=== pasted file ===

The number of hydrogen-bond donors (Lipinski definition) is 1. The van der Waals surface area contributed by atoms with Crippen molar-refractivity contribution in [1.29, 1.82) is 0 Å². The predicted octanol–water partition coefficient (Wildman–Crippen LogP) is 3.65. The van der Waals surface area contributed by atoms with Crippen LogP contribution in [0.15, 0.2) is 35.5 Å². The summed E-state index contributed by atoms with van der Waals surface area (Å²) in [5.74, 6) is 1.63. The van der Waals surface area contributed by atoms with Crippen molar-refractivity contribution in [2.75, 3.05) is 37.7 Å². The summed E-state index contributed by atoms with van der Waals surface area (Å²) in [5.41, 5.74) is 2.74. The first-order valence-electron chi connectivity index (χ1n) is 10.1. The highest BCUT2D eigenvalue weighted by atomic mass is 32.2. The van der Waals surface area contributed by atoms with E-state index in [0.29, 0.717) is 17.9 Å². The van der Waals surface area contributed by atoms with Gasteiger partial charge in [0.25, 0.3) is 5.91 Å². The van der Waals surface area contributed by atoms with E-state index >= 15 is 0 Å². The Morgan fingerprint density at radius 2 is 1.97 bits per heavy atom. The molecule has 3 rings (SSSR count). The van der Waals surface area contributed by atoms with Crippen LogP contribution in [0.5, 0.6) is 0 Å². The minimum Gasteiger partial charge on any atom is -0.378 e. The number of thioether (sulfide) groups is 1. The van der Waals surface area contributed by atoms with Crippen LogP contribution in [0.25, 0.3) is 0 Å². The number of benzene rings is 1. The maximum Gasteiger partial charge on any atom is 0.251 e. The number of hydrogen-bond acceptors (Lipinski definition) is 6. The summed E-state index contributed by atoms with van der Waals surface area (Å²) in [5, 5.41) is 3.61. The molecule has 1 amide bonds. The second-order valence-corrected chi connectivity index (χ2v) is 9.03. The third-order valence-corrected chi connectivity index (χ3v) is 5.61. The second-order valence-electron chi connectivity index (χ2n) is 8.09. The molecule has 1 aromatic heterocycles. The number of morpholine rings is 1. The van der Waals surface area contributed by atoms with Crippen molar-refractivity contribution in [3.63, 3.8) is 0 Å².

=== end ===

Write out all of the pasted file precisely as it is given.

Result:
The number of hydrogen-bond donors (Lipinski definition) is 1. The van der Waals surface area contributed by atoms with Crippen molar-refractivity contribution in [1.29, 1.82) is 0 Å². The predicted octanol–water partition coefficient (Wildman–Crippen LogP) is 3.65. The van der Waals surface area contributed by atoms with Crippen LogP contribution in [0.15, 0.2) is 35.5 Å². The summed E-state index contributed by atoms with van der Waals surface area (Å²) in [5.74, 6) is 1.63. The van der Waals surface area contributed by atoms with Crippen molar-refractivity contribution in [2.75, 3.05) is 37.7 Å². The summed E-state index contributed by atoms with van der Waals surface area (Å²) in [5.41, 5.74) is 2.74. The first-order valence-electron chi connectivity index (χ1n) is 10.1. The highest BCUT2D eigenvalue weighted by atomic mass is 32.2. The van der Waals surface area contributed by atoms with E-state index in [0.29, 0.717) is 17.9 Å². The van der Waals surface area contributed by atoms with Gasteiger partial charge in [0.25, 0.3) is 5.91 Å². The van der Waals surface area contributed by atoms with E-state index >= 15 is 0 Å². The Morgan fingerprint density at radius 2 is 1.97 bits per heavy atom. The molecule has 3 rings (SSSR count). The van der Waals surface area contributed by atoms with Crippen LogP contribution in [0.5, 0.6) is 0 Å². The minimum Gasteiger partial charge on any atom is -0.378 e. The number of thioether (sulfide) groups is 1. The van der Waals surface area contributed by atoms with Crippen LogP contribution in [0.25, 0.3) is 0 Å². The number of benzene rings is 1. The maximum Gasteiger partial charge on any atom is 0.251 e. The number of hydrogen-bond acceptors (Lipinski definition) is 6. The summed E-state index contributed by atoms with van der Waals surface area (Å²) in [5, 5.41) is 3.61. The molecule has 1 amide bonds. The second-order valence-corrected chi connectivity index (χ2v) is 9.03. The third-order valence-corrected chi connectivity index (χ3v) is 5.61. The second-order valence-electron chi connectivity index (χ2n) is 8.09. The molecule has 1 aromatic heterocycles. The number of morpholine rings is 1. The van der Waals surface area contributed by atoms with Crippen molar-refractivity contribution in [3.63, 3.8) is 0 Å².